Jollibee Singapore opened about two months ago but the queues were so long! There’s even a holding area next to the restaurant.
My boyfriend and I decided to give it a shot earlier. We arrived about an hour before closing. The end of the queue was at the holding area but not as crowded as our first attempt.
Within 15 minutes we were already at the counters inside. Quite fast! I heard it took half an hour before when it opened.
We ordered the staple Chicken Joy with rice and gravy. I got Jolly Spaghetti for takeaway while Neil got a Yum (the Jollibee burger).
The restaurant is pretty large. It was filled with Filipinos from all walks, and there were many Singaporeans too (usually Lucky Plaza is swarmed with fellow Pinoys). I’m excited to bring my local colleagues to give our crispy chicken a try.
The selling point isn’t the taste though. Jollibee is a Pinoy brand, a household name, a childhood memory, a go-to tasty alternative to McDonalds or “Mak-Doh” as my fellow Filipinos say. It’s like Coca-cola. It comes with that fuzzy feeling, a brand that connects you to the past. Well… that’s how i describe it.
So nevermind if we notice small things like the chicken may taste a little dry (compared to a Philippine branch), the spaghetti being 85% close to one at Jollibee Quezon Avenue… it’s the fact that a visual of the “jolly” bee mascot connects you instantly to “home” when you are thousands of miles away.
A 2 pcs. Chickenjoy meal with rice and drink is SGD 6.60 (PHP 214.00+). Jolly Spaghetti ala carte is SGD 4.00 (PHP 130.00+). They also serve Burger Steak and Jolly Hotdogs. No palabok (thin noodles with tasty orange prawn sauce gravy) yet. They have sundaes.
A second branch is rumored to be opening in Singapore. Serves it right since Singapore is 2nd highest origin for remittances to the Philippines behind Japan. The Filipino community is large and busy here and we also want to share a piece of Filipino culture to our Singaporean friends.
Jollibee Singapore is located on the sixth level of Lucky Plaza. Closest MRT is Orchard. Open from 10am to 9pm.
It was my first time to prepare breaded pork chops. I used Pagoda Fried Chicken Mix which, if I’m not mistaken, is a legacy product from Singapore. Yes, not imported?! The taste was pretty good. I’m thinking of trying a different technique similar to the one demonstrated in the video below.
So far I’ve cooked taco rice and butter garlic shrimps. I’m having fun learning how to cook.
Loved every part of it. How they blend an old favorite Star Trek movie to a new visually-powerful one is awesome. The film is littered with easter eggs for older Star Trek fans like myself. It was a real treat.
I caught the advance screening last week at Shaw Lido thanks to a company perk. I saw it again in Imax format in Shaw Lido earlier. It’s a real sci-fi/action film that blows the competition away. Hello, Oblivion?
JJ Abrams and crew… Love!
For Filipinos who love to snack on junkfood, it may look like a floating display of giant Granny Goose Cornets. But it is actually a beautifully crafted “floating stupa” art installation by Thai artist Jakkai Siributr. Look closely at the divisions.
The Asian Civilisations Museum (ACM) in Singapore currently features “Exploring the Cosmos: The Stupa as a Buddhist Symbol” an exhibit which runs until August this year.
Stupas are structures that shield relics. These are found in many Asian countries from Myanmar to Japan. The exhibit features almost 30 artwork stupas representing the different kinds you can find in the region.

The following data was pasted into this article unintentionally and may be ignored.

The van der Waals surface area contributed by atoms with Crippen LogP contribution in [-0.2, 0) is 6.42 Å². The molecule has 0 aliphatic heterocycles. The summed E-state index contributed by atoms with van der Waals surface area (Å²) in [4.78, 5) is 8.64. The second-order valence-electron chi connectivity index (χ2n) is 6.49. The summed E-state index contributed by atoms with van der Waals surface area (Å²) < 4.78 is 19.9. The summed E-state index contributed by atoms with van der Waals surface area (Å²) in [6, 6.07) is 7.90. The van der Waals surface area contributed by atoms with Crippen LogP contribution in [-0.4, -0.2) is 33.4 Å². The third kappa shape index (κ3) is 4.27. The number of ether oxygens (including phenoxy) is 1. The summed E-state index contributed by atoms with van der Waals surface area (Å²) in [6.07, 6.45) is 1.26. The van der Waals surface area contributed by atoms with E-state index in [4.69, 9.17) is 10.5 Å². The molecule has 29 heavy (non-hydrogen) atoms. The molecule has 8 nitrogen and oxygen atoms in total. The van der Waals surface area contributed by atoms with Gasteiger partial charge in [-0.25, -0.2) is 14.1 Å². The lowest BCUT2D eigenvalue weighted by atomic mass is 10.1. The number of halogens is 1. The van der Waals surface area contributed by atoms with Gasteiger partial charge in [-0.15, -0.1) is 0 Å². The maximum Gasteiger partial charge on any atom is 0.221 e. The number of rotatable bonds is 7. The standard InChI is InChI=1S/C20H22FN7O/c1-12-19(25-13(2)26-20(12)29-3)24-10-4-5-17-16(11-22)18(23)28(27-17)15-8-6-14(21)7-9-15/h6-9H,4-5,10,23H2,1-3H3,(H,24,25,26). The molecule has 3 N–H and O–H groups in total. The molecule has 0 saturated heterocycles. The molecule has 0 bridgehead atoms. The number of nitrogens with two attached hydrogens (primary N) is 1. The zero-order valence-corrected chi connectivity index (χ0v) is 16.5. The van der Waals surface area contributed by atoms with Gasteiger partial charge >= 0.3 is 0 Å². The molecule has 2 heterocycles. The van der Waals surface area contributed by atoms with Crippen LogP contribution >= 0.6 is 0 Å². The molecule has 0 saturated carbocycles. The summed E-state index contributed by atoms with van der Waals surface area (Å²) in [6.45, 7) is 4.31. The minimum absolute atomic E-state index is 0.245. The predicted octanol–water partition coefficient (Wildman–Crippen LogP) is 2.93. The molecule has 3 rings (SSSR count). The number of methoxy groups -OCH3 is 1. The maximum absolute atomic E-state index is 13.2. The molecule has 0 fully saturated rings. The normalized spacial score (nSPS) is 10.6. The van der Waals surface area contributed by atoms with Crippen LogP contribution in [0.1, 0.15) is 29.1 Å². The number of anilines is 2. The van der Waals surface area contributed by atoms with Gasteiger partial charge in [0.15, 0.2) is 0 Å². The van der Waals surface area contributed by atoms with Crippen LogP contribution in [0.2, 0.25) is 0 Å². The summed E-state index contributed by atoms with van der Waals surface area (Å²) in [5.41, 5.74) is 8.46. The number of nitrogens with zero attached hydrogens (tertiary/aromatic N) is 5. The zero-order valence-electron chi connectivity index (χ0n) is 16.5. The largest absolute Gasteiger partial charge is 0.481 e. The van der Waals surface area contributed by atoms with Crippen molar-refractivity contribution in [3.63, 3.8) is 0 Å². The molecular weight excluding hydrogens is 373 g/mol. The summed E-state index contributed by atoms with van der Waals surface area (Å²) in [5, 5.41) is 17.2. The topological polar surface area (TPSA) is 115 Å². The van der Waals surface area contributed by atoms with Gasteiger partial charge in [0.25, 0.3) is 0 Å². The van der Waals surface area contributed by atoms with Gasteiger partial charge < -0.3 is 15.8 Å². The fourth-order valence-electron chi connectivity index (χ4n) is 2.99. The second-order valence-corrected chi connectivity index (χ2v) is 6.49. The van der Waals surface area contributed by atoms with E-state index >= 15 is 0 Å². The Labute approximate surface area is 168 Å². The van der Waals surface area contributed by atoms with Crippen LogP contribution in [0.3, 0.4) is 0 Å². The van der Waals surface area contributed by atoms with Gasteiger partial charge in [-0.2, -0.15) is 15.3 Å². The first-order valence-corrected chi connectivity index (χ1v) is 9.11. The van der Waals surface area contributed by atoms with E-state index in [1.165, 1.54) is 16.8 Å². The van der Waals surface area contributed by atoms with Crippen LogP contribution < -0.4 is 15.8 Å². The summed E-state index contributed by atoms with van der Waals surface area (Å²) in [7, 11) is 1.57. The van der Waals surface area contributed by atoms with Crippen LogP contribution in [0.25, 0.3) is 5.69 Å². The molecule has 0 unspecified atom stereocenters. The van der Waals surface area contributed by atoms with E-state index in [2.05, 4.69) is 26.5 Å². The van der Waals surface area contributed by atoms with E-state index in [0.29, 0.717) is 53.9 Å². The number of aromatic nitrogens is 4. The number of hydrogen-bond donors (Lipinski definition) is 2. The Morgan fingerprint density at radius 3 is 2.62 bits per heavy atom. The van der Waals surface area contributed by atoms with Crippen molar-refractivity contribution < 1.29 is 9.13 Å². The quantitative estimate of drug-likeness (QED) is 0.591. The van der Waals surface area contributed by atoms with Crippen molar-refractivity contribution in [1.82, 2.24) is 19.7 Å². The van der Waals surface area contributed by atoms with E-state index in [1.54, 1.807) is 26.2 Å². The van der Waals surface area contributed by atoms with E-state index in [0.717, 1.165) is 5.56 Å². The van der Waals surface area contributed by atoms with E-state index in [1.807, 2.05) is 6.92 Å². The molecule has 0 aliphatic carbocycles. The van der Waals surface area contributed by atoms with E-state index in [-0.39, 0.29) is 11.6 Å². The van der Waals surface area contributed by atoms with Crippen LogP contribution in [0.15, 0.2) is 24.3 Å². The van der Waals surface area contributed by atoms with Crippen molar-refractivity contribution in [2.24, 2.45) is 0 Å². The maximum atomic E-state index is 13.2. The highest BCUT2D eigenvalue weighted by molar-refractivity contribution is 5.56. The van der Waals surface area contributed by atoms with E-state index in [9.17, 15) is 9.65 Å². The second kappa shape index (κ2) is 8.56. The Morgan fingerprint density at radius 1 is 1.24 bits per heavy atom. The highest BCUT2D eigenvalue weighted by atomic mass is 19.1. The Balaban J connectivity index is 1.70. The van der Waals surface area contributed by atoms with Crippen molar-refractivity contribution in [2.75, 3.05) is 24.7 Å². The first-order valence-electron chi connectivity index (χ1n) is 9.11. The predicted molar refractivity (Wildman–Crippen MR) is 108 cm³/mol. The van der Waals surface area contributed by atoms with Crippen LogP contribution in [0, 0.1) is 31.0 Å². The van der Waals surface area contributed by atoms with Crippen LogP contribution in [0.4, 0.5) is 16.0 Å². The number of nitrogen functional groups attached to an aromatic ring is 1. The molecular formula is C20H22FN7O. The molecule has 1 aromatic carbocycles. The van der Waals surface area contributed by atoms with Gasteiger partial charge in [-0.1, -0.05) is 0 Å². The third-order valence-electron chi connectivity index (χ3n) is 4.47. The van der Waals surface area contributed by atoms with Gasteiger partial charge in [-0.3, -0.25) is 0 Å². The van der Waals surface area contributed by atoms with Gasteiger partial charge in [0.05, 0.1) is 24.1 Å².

One particular series of stupa I want to see are the ones found at Borobudur in Indonesia.
The exhibit at the ACM is free as long as you pay the entrance fee for the whole museum at about SGD 5.00. The museum itself is a lovely escape from Singapore’s humidity and a welcome introduction to Asian culture. Worth about 1-2 hours stay.
Happy Mother’s Day, mom!
(Photo taken in Siem Reap, Cambodia)
(Sunset in Khatib, Singapore.)
Beyoncé is currently endorsing a soda brand and a popular clothing chain. Unfortunately for some of her fans like me, we have to get snippets of her new music by watching commercials over and over again. Almost to the point that the H&M logo is tattooed into my head.
I passed by the H&M store in Somerset recently and saw her campaign all over the window displays and the LED screen.
(She looks fantastic.)
I think I’m beginning to pick up slightly with a Singaporean accent. Or some of my terms are uniquely Singaporean. Like can and cannot. I think I utter lah sometimes at the end of sentences. I’m quite certain I’ve said aiiyoooo. But not alamak! It still sounds funny to me.
In short, I have been living and working in Singapore for a little over a year. Definitely it’s been an experience to work away from your own country. I’ve adapted well and know I can do better to integrate.
I’m living in an HDB with my partner. We are trying different recipes for cooking. We invite guests over occasionally. I enjoy the ayam penyet a few blocks from where we live. I have a regular hair stylist and I’ve jogged the same route about four or five times. Immersion ito!
Money has been an adjustment. It’s about balancing what you need to buy from what you want to buy. If you are not careful, all the hard-earned money you make can be spent in one go. And Singapore is a fast-paced and active place where expenses can double quickly.
But then again you work so hard so why not splurge a little?
A cheap meal for me would be anywhere between SGD 3.00 to 6.00. A meal at a burger joint near the office can reach about SGD 10.00 to 13.00 including the drink. Expensive would be anything SGD 16.00 onwards.